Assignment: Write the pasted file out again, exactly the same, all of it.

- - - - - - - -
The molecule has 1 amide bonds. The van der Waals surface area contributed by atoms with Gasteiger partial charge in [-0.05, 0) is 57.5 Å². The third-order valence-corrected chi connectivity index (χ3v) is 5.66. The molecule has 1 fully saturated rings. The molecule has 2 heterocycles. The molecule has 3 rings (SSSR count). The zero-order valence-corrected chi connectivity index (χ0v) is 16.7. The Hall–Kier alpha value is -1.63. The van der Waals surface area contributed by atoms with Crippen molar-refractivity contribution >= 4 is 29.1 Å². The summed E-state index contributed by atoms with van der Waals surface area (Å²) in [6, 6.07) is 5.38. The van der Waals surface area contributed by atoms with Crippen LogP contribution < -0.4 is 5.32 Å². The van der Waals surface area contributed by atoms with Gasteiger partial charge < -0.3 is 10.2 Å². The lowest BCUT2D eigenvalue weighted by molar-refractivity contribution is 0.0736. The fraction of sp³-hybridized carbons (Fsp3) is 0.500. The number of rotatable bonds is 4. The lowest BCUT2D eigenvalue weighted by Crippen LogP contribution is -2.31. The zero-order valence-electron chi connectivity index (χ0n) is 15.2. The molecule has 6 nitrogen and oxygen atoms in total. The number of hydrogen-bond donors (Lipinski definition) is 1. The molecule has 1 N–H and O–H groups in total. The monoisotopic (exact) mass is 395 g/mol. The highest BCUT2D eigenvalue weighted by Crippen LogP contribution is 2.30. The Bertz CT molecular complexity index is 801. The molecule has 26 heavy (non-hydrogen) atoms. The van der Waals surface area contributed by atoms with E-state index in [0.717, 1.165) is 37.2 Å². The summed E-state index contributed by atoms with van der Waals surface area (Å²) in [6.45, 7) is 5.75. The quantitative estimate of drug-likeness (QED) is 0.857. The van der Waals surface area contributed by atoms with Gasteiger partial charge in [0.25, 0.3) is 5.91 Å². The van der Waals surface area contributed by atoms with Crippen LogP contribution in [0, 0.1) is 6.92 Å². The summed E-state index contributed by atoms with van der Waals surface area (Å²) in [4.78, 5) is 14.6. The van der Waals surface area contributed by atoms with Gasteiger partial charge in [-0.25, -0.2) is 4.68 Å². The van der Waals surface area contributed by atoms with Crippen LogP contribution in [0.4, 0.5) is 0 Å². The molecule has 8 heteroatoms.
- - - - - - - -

The molecule has 1 amide bonds. The van der Waals surface area contributed by atoms with Gasteiger partial charge in [-0.05, 0) is 57.5 Å². The third-order valence-corrected chi connectivity index (χ3v) is 5.66. The molecule has 1 fully saturated rings. The molecule has 2 heterocycles. The molecule has 3 rings (SSSR count). The zero-order valence-corrected chi connectivity index (χ0v) is 16.7. The Hall–Kier alpha value is -1.63. The van der Waals surface area contributed by atoms with Crippen molar-refractivity contribution >= 4 is 29.1 Å². The summed E-state index contributed by atoms with van der Waals surface area (Å²) in [6, 6.07) is 5.38. The van der Waals surface area contributed by atoms with Crippen LogP contribution < -0.4 is 5.32 Å². The van der Waals surface area contributed by atoms with Gasteiger partial charge < -0.3 is 10.2 Å². The lowest BCUT2D eigenvalue weighted by molar-refractivity contribution is 0.0736. The fraction of sp³-hybridized carbons (Fsp3) is 0.500. The number of rotatable bonds is 4. The lowest BCUT2D eigenvalue weighted by Crippen LogP contribution is -2.31. The zero-order valence-electron chi connectivity index (χ0n) is 15.2. The molecule has 6 nitrogen and oxygen atoms in total. The number of hydrogen-bond donors (Lipinski definition) is 1. The molecule has 1 N–H and O–H groups in total. The monoisotopic (exact) mass is 395 g/mol. The highest BCUT2D eigenvalue weighted by Crippen LogP contribution is 2.30. The Bertz CT molecular complexity index is 801. The molecule has 26 heavy (non-hydrogen) atoms. The van der Waals surface area contributed by atoms with E-state index in [0.717, 1.165) is 37.2 Å². The summed E-state index contributed by atoms with van der Waals surface area (Å²) in [6.45, 7) is 5.75. The quantitative estimate of drug-likeness (QED) is 0.857. The van der Waals surface area contributed by atoms with Gasteiger partial charge in [0.25, 0.3) is 5.91 Å². The van der Waals surface area contributed by atoms with Crippen LogP contribution in [0, 0.1) is 6.92 Å². The summed E-state index contributed by atoms with van der Waals surface area (Å²) in [4.78, 5) is 14.6. The van der Waals surface area contributed by atoms with Gasteiger partial charge in [-0.25, -0.2) is 4.68 Å². The van der Waals surface area contributed by atoms with Crippen LogP contribution in [0.4, 0.5) is 0 Å². The molecule has 8 heteroatoms.